How communities benefit when consumers shop local
Ideas about shopping are never set in stone, and the pandemic illustrated just how quickly consumer trends and opinions can change. Many individuals are now reevaluating how they spend their hard-earned money, particularly since inflation has affected just how far a dollar can be stretched. When consumers think about which stores to patronize, locally owned businesses may be the smartest option for a number of reasons - not the least of which is the way such enterprises benefit the communities they call home.
More money kept in the community
Shopping locally means that more money will stay in the community. According to recent research from Civic Economics, local eateries return nearly 79 percent of revenue to the community, compared to just over 30 percent for chain restaurants. Overall, for every $100 spent at a local business, around $73 remains in the community, verus roughly $43 when shopping at a non-locally owned business.
Get a personal touch
Local business owners typically are inclined to go the extra mile for their customers and are personally invested in the services and products they are selling. As a result, shopping locally tends to be a personalized experience. Furthermore, a local business owner may be more amenable to ordering products for specific clientele. Such personalized service is typically not accessible when shopping big box stores or other shops where owners are off-site.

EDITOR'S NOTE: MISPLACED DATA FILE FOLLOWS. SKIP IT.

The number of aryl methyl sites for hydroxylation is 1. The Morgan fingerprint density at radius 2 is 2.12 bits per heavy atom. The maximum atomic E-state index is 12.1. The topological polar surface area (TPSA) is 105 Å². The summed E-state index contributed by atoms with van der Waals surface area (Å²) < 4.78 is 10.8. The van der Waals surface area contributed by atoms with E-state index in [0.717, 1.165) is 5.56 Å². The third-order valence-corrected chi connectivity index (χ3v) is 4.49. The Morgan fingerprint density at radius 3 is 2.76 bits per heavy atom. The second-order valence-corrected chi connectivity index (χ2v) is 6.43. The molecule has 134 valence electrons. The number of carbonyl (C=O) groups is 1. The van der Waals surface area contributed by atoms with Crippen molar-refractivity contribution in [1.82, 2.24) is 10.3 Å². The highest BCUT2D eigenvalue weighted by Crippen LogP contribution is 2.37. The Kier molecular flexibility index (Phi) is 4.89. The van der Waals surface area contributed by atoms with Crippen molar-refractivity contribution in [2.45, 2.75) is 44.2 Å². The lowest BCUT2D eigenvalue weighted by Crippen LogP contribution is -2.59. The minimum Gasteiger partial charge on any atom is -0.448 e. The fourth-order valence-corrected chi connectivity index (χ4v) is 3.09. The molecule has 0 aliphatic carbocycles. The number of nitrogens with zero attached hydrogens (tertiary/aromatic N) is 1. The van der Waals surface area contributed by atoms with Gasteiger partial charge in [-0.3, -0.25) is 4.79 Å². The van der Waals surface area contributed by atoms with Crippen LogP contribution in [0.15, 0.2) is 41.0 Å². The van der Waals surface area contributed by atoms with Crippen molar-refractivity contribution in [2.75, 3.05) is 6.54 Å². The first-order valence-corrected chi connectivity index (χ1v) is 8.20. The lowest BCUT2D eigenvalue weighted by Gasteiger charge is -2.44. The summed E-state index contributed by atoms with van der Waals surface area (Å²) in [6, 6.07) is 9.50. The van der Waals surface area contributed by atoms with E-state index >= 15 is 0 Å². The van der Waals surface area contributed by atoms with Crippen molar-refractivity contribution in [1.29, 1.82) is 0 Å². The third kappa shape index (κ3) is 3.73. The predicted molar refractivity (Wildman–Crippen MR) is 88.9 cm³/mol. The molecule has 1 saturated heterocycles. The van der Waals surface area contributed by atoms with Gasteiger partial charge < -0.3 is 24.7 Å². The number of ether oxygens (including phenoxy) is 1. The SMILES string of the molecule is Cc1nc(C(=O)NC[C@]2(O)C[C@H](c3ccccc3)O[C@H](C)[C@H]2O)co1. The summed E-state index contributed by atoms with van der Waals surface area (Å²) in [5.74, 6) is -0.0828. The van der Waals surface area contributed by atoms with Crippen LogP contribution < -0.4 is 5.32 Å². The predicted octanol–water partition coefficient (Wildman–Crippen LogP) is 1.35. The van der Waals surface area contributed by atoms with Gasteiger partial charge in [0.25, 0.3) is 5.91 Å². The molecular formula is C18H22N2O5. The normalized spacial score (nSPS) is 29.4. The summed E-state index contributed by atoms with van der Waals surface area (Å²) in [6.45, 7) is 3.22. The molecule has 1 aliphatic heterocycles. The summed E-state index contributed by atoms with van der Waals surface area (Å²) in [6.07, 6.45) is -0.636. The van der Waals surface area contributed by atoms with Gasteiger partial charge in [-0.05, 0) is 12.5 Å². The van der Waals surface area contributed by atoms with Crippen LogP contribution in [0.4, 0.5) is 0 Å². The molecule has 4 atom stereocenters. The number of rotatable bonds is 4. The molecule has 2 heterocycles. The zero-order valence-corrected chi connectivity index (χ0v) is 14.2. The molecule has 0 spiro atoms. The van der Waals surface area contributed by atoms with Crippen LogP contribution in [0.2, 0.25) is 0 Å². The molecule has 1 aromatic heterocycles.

Lines are short
Waiting in long lines for checkout or to pick up merchandise ordered online can drain consumers' energy and contribute to stress. Local businesses tend to have short lines and small crowds, which can lead to a more pleasant shopping experience.
Generates tax revenue
Local businesses generate more tax revenue per sales dollar, according to Rubicon, a digital marketplace for waste and recycling businesses. Taxes paid by local small businesses go to support schools, parks, roads, and other programs that benefit the community as well.
Local businesses often support good work in the community, such as nonprofit groups. These can include schools and sports teams, among other groups. According to Dr. Sue Lynn Sasser, professor of economics at the University of Central Oklahoma, studies indicate nonprofits "receive 250 percent more support from small businesses than larger ones."
Support other local businesses
Local business support other local businesses by buying and selling among each other. A local, independently owned restaurant may source its ingredients from local farms, which means visitors to such eateries are supporting multiple local businesses each time they dine out.
Small businesses are a boon to the economy, particularly local economies. These enterprises help their communities in a multitude of ways.